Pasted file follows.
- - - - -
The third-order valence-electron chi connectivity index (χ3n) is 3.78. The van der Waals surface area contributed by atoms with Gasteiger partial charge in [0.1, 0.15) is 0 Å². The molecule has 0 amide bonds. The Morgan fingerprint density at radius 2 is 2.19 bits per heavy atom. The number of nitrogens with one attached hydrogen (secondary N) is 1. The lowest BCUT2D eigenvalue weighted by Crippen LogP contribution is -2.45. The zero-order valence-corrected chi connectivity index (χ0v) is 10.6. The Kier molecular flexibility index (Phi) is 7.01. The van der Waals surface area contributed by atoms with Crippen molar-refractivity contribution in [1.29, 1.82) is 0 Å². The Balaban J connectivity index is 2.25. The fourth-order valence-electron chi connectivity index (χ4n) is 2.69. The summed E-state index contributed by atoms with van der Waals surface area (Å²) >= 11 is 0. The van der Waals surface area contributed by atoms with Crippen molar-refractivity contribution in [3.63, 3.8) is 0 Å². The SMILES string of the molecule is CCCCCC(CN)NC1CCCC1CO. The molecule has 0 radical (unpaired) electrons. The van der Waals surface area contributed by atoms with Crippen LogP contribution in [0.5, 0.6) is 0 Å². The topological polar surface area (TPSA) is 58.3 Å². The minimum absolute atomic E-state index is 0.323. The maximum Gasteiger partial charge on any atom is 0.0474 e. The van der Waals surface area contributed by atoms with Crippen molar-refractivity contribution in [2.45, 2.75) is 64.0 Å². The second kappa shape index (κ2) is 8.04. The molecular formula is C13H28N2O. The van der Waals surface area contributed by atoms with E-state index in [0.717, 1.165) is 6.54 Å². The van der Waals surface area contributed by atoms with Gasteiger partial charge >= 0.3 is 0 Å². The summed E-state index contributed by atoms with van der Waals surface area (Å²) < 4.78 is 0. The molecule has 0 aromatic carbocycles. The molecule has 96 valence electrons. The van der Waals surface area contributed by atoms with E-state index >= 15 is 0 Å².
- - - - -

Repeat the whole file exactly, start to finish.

The third-order valence-electron chi connectivity index (χ3n) is 3.78. The van der Waals surface area contributed by atoms with Gasteiger partial charge in [0.1, 0.15) is 0 Å². The molecule has 0 amide bonds. The Morgan fingerprint density at radius 2 is 2.19 bits per heavy atom. The number of nitrogens with one attached hydrogen (secondary N) is 1. The lowest BCUT2D eigenvalue weighted by Crippen LogP contribution is -2.45. The zero-order valence-corrected chi connectivity index (χ0v) is 10.6. The Kier molecular flexibility index (Phi) is 7.01. The van der Waals surface area contributed by atoms with Crippen molar-refractivity contribution in [1.29, 1.82) is 0 Å². The Balaban J connectivity index is 2.25. The fourth-order valence-electron chi connectivity index (χ4n) is 2.69. The summed E-state index contributed by atoms with van der Waals surface area (Å²) >= 11 is 0. The van der Waals surface area contributed by atoms with Crippen molar-refractivity contribution in [3.63, 3.8) is 0 Å². The SMILES string of the molecule is CCCCCC(CN)NC1CCCC1CO. The molecule has 0 radical (unpaired) electrons. The van der Waals surface area contributed by atoms with Crippen LogP contribution in [0.5, 0.6) is 0 Å². The topological polar surface area (TPSA) is 58.3 Å². The minimum absolute atomic E-state index is 0.323. The maximum Gasteiger partial charge on any atom is 0.0474 e. The van der Waals surface area contributed by atoms with Crippen molar-refractivity contribution in [2.45, 2.75) is 64.0 Å². The second kappa shape index (κ2) is 8.04. The molecular formula is C13H28N2O. The van der Waals surface area contributed by atoms with E-state index in [0.717, 1.165) is 6.54 Å². The van der Waals surface area contributed by atoms with Gasteiger partial charge >= 0.3 is 0 Å². The summed E-state index contributed by atoms with van der Waals surface area (Å²) < 4.78 is 0. The molecule has 0 aromatic carbocycles. The molecule has 96 valence electrons. The van der Waals surface area contributed by atoms with E-state index >= 15 is 0 Å².